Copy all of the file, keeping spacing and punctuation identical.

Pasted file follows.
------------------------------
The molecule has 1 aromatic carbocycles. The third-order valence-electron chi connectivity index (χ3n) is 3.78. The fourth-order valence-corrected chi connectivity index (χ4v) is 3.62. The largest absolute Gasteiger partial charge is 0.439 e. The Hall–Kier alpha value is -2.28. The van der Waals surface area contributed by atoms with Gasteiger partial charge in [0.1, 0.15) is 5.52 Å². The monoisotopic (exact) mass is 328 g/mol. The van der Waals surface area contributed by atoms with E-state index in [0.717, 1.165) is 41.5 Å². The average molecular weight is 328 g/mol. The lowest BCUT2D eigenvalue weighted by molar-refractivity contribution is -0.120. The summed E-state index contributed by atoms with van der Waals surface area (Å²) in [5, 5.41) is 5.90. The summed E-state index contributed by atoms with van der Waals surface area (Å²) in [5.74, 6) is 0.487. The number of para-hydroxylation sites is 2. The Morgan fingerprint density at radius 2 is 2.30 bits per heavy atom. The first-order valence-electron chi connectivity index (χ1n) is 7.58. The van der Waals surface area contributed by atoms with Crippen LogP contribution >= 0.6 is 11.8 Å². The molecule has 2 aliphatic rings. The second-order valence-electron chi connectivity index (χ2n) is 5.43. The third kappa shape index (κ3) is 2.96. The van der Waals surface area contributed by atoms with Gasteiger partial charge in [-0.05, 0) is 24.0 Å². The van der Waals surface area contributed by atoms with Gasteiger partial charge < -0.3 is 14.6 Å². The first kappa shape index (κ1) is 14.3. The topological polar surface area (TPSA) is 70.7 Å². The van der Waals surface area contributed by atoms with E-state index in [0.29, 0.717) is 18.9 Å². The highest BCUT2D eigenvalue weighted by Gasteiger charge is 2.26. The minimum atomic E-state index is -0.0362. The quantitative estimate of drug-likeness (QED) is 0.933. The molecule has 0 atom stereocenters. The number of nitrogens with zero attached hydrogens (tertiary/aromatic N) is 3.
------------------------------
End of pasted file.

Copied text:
The molecule has 1 aromatic carbocycles. The third-order valence-electron chi connectivity index (χ3n) is 3.78. The fourth-order valence-corrected chi connectivity index (χ4v) is 3.62. The largest absolute Gasteiger partial charge is 0.439 e. The Hall–Kier alpha value is -2.28. The van der Waals surface area contributed by atoms with Gasteiger partial charge in [0.1, 0.15) is 5.52 Å². The monoisotopic (exact) mass is 328 g/mol. The van der Waals surface area contributed by atoms with E-state index in [0.717, 1.165) is 41.5 Å². The average molecular weight is 328 g/mol. The lowest BCUT2D eigenvalue weighted by molar-refractivity contribution is -0.120. The summed E-state index contributed by atoms with van der Waals surface area (Å²) in [5, 5.41) is 5.90. The summed E-state index contributed by atoms with van der Waals surface area (Å²) in [5.74, 6) is 0.487. The number of para-hydroxylation sites is 2. The Morgan fingerprint density at radius 2 is 2.30 bits per heavy atom. The first-order valence-electron chi connectivity index (χ1n) is 7.58. The van der Waals surface area contributed by atoms with Crippen LogP contribution >= 0.6 is 11.8 Å². The molecule has 2 aliphatic rings. The second-order valence-electron chi connectivity index (χ2n) is 5.43. The third kappa shape index (κ3) is 2.96. The van der Waals surface area contributed by atoms with Gasteiger partial charge in [-0.05, 0) is 24.0 Å². The van der Waals surface area contributed by atoms with Gasteiger partial charge < -0.3 is 14.6 Å². The first kappa shape index (κ1) is 14.3. The topological polar surface area (TPSA) is 70.7 Å². The van der Waals surface area contributed by atoms with E-state index in [0.29, 0.717) is 18.9 Å². The highest BCUT2D eigenvalue weighted by Gasteiger charge is 2.26. The minimum atomic E-state index is -0.0362. The quantitative estimate of drug-likeness (QED) is 0.933. The molecule has 0 atom stereocenters. The number of nitrogens with zero attached hydrogens (tertiary/aromatic N) is 3.